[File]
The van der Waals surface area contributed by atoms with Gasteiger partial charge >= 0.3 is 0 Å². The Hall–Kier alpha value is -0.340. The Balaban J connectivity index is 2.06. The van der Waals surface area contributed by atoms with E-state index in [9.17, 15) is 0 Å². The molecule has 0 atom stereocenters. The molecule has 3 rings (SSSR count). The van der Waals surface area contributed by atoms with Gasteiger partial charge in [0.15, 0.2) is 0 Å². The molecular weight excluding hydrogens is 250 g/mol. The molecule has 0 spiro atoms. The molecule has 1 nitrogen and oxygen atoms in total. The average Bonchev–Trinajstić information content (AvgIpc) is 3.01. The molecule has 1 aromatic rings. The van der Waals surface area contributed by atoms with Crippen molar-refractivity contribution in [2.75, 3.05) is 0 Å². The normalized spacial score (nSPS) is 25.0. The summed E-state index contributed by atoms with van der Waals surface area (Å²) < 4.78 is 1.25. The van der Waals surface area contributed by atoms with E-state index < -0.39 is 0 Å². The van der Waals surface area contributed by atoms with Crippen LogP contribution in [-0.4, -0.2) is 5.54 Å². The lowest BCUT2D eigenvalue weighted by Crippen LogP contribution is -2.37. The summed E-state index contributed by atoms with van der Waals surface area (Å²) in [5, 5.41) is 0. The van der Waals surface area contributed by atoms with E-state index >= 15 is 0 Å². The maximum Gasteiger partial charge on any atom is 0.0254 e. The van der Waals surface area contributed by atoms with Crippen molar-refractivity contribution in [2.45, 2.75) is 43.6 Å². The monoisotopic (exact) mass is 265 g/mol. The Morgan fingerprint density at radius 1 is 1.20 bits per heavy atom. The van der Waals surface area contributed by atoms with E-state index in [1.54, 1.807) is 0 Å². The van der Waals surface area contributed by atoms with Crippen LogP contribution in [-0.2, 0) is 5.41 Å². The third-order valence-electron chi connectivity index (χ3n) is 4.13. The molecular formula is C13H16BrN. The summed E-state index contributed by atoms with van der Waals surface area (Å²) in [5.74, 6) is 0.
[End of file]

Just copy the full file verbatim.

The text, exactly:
The van der Waals surface area contributed by atoms with Gasteiger partial charge >= 0.3 is 0 Å². The Hall–Kier alpha value is -0.340. The Balaban J connectivity index is 2.06. The van der Waals surface area contributed by atoms with E-state index in [9.17, 15) is 0 Å². The molecule has 0 atom stereocenters. The molecule has 3 rings (SSSR count). The van der Waals surface area contributed by atoms with Gasteiger partial charge in [0.15, 0.2) is 0 Å². The molecular weight excluding hydrogens is 250 g/mol. The molecule has 0 spiro atoms. The molecule has 1 nitrogen and oxygen atoms in total. The average Bonchev–Trinajstić information content (AvgIpc) is 3.01. The molecule has 1 aromatic rings. The van der Waals surface area contributed by atoms with Crippen molar-refractivity contribution in [2.75, 3.05) is 0 Å². The normalized spacial score (nSPS) is 25.0. The summed E-state index contributed by atoms with van der Waals surface area (Å²) < 4.78 is 1.25. The van der Waals surface area contributed by atoms with E-state index < -0.39 is 0 Å². The van der Waals surface area contributed by atoms with Crippen LogP contribution in [-0.4, -0.2) is 5.54 Å². The lowest BCUT2D eigenvalue weighted by Crippen LogP contribution is -2.37. The summed E-state index contributed by atoms with van der Waals surface area (Å²) in [5, 5.41) is 0. The van der Waals surface area contributed by atoms with E-state index >= 15 is 0 Å². The maximum Gasteiger partial charge on any atom is 0.0254 e. The van der Waals surface area contributed by atoms with Crippen molar-refractivity contribution in [2.45, 2.75) is 43.6 Å². The monoisotopic (exact) mass is 265 g/mol. The Morgan fingerprint density at radius 1 is 1.20 bits per heavy atom. The van der Waals surface area contributed by atoms with E-state index in [1.54, 1.807) is 0 Å². The van der Waals surface area contributed by atoms with Crippen LogP contribution in [-0.2, 0) is 5.41 Å². The third-order valence-electron chi connectivity index (χ3n) is 4.13. The molecular formula is C13H16BrN. The summed E-state index contributed by atoms with van der Waals surface area (Å²) in [5.74, 6) is 0.